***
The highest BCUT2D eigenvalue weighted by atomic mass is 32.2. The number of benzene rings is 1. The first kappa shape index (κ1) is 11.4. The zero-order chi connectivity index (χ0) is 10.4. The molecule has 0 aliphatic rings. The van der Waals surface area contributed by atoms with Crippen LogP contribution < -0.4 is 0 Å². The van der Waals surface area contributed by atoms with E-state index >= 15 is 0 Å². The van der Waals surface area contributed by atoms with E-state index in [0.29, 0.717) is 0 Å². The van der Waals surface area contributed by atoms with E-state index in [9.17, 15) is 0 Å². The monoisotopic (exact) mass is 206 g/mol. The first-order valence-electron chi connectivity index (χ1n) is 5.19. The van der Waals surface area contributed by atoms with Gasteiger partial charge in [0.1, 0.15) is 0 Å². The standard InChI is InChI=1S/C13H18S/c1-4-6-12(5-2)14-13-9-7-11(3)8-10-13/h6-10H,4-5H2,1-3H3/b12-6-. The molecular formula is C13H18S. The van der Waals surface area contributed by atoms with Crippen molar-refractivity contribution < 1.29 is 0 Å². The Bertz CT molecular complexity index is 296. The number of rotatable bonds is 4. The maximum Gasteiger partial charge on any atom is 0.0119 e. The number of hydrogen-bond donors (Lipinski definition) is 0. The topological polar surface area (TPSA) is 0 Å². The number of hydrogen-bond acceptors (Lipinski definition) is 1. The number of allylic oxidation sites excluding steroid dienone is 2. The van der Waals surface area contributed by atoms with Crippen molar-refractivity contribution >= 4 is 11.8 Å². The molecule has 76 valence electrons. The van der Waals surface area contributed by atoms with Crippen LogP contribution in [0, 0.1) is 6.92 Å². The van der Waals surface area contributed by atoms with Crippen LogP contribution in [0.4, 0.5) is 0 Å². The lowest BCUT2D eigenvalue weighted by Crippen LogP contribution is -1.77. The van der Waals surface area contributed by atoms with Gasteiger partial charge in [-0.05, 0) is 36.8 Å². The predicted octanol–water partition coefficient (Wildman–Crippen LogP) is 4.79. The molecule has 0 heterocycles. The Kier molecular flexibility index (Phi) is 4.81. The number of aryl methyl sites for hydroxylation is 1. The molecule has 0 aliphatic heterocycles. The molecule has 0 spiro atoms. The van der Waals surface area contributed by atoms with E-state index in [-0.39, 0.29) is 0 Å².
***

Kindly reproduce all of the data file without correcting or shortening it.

The highest BCUT2D eigenvalue weighted by atomic mass is 32.2. The number of benzene rings is 1. The first kappa shape index (κ1) is 11.4. The zero-order chi connectivity index (χ0) is 10.4. The molecule has 0 aliphatic rings. The van der Waals surface area contributed by atoms with Crippen LogP contribution < -0.4 is 0 Å². The van der Waals surface area contributed by atoms with E-state index >= 15 is 0 Å². The van der Waals surface area contributed by atoms with E-state index in [0.29, 0.717) is 0 Å². The van der Waals surface area contributed by atoms with E-state index in [9.17, 15) is 0 Å². The monoisotopic (exact) mass is 206 g/mol. The first-order valence-electron chi connectivity index (χ1n) is 5.19. The van der Waals surface area contributed by atoms with Gasteiger partial charge in [0.1, 0.15) is 0 Å². The standard InChI is InChI=1S/C13H18S/c1-4-6-12(5-2)14-13-9-7-11(3)8-10-13/h6-10H,4-5H2,1-3H3/b12-6-. The molecular formula is C13H18S. The van der Waals surface area contributed by atoms with Crippen molar-refractivity contribution < 1.29 is 0 Å². The Bertz CT molecular complexity index is 296. The number of rotatable bonds is 4. The maximum Gasteiger partial charge on any atom is 0.0119 e. The number of hydrogen-bond donors (Lipinski definition) is 0. The topological polar surface area (TPSA) is 0 Å². The number of hydrogen-bond acceptors (Lipinski definition) is 1. The number of allylic oxidation sites excluding steroid dienone is 2. The van der Waals surface area contributed by atoms with Crippen molar-refractivity contribution >= 4 is 11.8 Å². The molecule has 76 valence electrons. The van der Waals surface area contributed by atoms with Crippen LogP contribution in [0, 0.1) is 6.92 Å². The van der Waals surface area contributed by atoms with Crippen LogP contribution in [0.4, 0.5) is 0 Å². The lowest BCUT2D eigenvalue weighted by Crippen LogP contribution is -1.77. The van der Waals surface area contributed by atoms with Gasteiger partial charge in [-0.05, 0) is 36.8 Å². The predicted octanol–water partition coefficient (Wildman–Crippen LogP) is 4.79. The molecule has 0 heterocycles. The Kier molecular flexibility index (Phi) is 4.81. The number of aryl methyl sites for hydroxylation is 1. The molecule has 0 aliphatic heterocycles. The molecule has 0 spiro atoms. The van der Waals surface area contributed by atoms with E-state index in [-0.39, 0.29) is 0 Å².